Review: VIKINGDOM (2013) | Casey's Movie Mania | Movie Reviews, Features & Others

Monday, 14 October 2013

Review: VIKINGDOM (2013)

As bland as Dominic Purcell's wooden performance, VIKINGDOM is a cheap-looking B-grade trashy epic best suited for direct-to-DVD release.
 

Back in 2011, Yusry Abdul Halim and his KRU Studios has tried but failed their first attempt to impress viewers with the big-budget historical epic HIKAYAT MERONG MAHAWANGSA (or known internationally as THE MALAY CHRONICLES: BLOODLINES). However, you've gotta give Yusry a credit for his never-give-up attitude. Two years later, he made his second attempt in another big-budget historical epic called VIKINGDOM, which is easily the studio's most ambitious production to date. Not only that, he is bold enough to make a Viking movie filled with international cast mostly reserved for Hollywood filmmakers. But try hard as he might, it's sad to say that VIKINGDOM is an epic failure on almost all counts. Forget about the controversy you've heard about this movie, because upon finally watching it, I don't see why it even worth the controversy at the first place. Instead, I can't help it but experiencing VIKINGDOM is like watching a so-called historical epic directed by Uwe Boll (of BLOODRAYNE trilogy and two IN THE NAME OF THE KING movies).
WHAT IS IT ALL ABOUT?

VIKINGDOM tells the story of Eirick (Dominic Purcell), a Viking prince who dies in a battlefield but later revived by his former lover Freya (Tegan Moss), who is a blond goddess. With Eirick being alive again, he is tasked to stop Thor (Conan Stevens) from opening the gates of Valhalla that connected between heaven, earth and hell. Eirick is told that the only thing to defeat Thor is to retrieve the horn from the Gates of Souls. And so Eirick begins his quest by assembling a small team which includes a strong right-hand man Sven (Craig Fairbrass), sexy fighter Brynna (Natassia Malthe), and Chinese martial-art fighter Yang (Jon Foo). They set sail across the ocean while fending off all kinds of danger until the inevitable showdown between Eirick and Thor during the blood eclipse.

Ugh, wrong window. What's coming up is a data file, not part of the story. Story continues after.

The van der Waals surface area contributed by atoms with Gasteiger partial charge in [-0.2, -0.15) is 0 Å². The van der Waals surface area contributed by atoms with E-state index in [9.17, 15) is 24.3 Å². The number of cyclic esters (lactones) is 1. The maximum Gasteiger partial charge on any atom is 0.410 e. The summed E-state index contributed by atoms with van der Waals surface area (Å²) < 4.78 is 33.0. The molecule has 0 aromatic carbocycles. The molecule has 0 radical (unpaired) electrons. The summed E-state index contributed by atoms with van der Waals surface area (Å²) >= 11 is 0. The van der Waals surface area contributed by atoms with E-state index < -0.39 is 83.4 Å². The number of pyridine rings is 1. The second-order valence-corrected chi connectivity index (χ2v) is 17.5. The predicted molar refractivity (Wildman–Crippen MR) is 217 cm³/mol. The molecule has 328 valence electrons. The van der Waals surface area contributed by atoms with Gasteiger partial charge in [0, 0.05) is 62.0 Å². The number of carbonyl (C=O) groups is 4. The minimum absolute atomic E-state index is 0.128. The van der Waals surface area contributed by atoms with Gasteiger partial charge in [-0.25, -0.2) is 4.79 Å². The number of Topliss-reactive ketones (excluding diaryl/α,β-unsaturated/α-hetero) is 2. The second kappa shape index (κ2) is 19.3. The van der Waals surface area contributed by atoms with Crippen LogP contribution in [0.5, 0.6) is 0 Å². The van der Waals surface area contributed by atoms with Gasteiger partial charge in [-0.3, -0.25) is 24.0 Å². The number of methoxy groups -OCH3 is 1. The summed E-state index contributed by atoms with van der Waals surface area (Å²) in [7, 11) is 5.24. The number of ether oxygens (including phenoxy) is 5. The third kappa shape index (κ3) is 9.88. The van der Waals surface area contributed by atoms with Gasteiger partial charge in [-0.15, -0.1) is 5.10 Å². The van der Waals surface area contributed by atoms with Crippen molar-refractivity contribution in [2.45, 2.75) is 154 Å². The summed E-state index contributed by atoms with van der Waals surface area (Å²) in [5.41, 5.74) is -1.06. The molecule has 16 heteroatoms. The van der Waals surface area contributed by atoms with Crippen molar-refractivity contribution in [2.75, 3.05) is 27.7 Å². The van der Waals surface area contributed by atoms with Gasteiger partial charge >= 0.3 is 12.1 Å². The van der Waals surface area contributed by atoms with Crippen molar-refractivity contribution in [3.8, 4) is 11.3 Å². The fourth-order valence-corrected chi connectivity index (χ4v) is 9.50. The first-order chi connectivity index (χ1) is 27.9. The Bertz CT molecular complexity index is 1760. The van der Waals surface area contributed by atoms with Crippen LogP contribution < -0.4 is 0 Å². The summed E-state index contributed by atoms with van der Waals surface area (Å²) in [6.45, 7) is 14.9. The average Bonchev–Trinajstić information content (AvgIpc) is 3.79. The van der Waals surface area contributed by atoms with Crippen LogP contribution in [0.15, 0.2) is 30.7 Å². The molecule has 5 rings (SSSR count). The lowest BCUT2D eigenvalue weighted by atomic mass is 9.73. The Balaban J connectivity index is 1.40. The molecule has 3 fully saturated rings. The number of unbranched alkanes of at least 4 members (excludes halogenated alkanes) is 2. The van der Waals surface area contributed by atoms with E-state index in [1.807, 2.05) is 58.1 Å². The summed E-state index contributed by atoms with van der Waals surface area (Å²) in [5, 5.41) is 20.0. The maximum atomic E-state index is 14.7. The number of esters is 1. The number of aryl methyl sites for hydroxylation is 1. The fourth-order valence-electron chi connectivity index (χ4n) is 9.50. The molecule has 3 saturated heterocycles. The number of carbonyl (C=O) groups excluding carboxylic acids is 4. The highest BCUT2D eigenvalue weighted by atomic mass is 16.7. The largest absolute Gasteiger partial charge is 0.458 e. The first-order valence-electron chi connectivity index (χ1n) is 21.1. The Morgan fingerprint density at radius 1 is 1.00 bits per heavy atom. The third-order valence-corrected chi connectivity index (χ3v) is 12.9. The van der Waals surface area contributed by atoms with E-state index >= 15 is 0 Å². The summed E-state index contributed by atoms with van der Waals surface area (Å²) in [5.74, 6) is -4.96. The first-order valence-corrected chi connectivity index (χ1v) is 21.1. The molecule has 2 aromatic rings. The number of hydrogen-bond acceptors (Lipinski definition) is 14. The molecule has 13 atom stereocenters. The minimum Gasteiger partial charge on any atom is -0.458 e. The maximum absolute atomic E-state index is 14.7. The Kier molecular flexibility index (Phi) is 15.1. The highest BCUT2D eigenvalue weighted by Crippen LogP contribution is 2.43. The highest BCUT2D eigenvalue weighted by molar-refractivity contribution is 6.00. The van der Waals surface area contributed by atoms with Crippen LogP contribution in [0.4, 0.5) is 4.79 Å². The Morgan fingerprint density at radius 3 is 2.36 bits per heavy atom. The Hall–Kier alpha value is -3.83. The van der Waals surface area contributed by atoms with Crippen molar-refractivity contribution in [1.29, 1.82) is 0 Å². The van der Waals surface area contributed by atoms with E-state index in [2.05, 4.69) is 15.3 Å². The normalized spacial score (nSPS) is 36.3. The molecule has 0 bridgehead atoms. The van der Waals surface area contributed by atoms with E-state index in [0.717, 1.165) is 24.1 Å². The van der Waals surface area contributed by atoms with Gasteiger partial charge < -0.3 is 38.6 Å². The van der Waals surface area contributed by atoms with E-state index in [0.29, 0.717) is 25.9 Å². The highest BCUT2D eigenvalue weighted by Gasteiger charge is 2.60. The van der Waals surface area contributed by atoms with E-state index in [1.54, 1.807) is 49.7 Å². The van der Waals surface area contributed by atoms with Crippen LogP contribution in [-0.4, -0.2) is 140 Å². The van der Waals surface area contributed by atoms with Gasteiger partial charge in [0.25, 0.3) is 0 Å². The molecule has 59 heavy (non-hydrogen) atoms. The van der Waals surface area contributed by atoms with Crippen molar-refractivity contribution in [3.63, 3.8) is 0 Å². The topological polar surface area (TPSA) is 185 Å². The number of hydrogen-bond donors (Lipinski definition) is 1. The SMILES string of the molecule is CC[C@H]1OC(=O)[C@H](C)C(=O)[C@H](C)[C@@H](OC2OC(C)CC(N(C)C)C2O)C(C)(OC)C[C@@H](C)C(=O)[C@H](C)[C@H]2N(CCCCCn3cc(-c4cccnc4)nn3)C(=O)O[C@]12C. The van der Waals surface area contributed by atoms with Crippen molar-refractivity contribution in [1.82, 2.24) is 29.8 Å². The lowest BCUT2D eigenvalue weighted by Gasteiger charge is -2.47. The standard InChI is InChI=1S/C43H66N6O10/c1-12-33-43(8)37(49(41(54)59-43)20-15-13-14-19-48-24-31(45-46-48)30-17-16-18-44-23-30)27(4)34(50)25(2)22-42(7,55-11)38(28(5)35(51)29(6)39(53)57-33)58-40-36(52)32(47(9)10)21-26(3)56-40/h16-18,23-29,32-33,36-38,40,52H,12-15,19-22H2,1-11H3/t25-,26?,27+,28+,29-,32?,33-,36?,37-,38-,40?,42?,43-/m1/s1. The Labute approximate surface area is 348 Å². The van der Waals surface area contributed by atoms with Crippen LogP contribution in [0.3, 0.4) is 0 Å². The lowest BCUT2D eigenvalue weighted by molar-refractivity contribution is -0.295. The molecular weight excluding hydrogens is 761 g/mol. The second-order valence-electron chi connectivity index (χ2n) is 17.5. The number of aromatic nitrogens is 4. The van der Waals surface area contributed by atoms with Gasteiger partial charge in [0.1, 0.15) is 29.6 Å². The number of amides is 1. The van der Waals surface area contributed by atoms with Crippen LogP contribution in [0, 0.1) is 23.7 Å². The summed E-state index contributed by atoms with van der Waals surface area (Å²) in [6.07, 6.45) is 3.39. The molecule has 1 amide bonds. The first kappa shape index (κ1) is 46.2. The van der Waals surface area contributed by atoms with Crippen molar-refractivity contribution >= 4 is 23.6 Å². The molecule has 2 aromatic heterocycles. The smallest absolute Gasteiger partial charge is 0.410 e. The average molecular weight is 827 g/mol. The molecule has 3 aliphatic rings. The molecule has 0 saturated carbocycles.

THE GOOD STUFF
 
Action scenes are fairly entertaining here, notably with Jon Foo's martial-art presence which added some Eastern influence in this otherwise all-typical Viking saga. Some of the visual themes are quite ambitious for a locally-produced movie, notably the "Gate of Souls" scene where Eirick is required to swim past the gold-painted women to retrieve the horn.

MOST MEMORABLE MOMENT(S)
 
Does surviving the entire movie from almost falling asleep counts as the most memorable moment? You get the idea.

THE BAD STUFF
  
Like his ill-fated HIKAYAT MERONG MAHAWANGSA (2011), director Yusry Abdul Halim's second attempt on big-scale historical epic remains haphazard all over the place. Suffice to say, his direction is mostly pedestrian and lackluster. James Coyne's screenplay is sketchy and feels redundant where everything works like a cheap video game: walk, talk, fight and repeat. Well, you get the drill. Special effects, in the meantime, are obviously cheap-looking while some of the costume designs are laughable. Take Jesse Moss' Lord Frey character for instance. I mean, whoever thinks it's a good idea to dress him up in a bright golden-and-yellow drag, must be really joking here. Even some of the movie props are very cheesy, especially the one where Conan Stevens' Thor character carries a huge steel hammer that looks like it's bought from Toys "R" Us.

As for acting, Dominic Purcell is terribly miscast as the lead Viking hero. The biggest problem with him is his monotonous and lazy voice. Not to mention he looks as if he sleepwalks his role throughout the movie. As the villainous Thor, Conan Stevens is as wildly campy as he goes while Natassia Malthe's screen presence is forgettable where she lets her skimpy clothes do most of her acting.
  
FINAL WORDS

Don't waste your money watching VIKINGDOM in the cinema because as a theatrical release, it's simply embarrassing. Skip this, and you hardly miss a thing.


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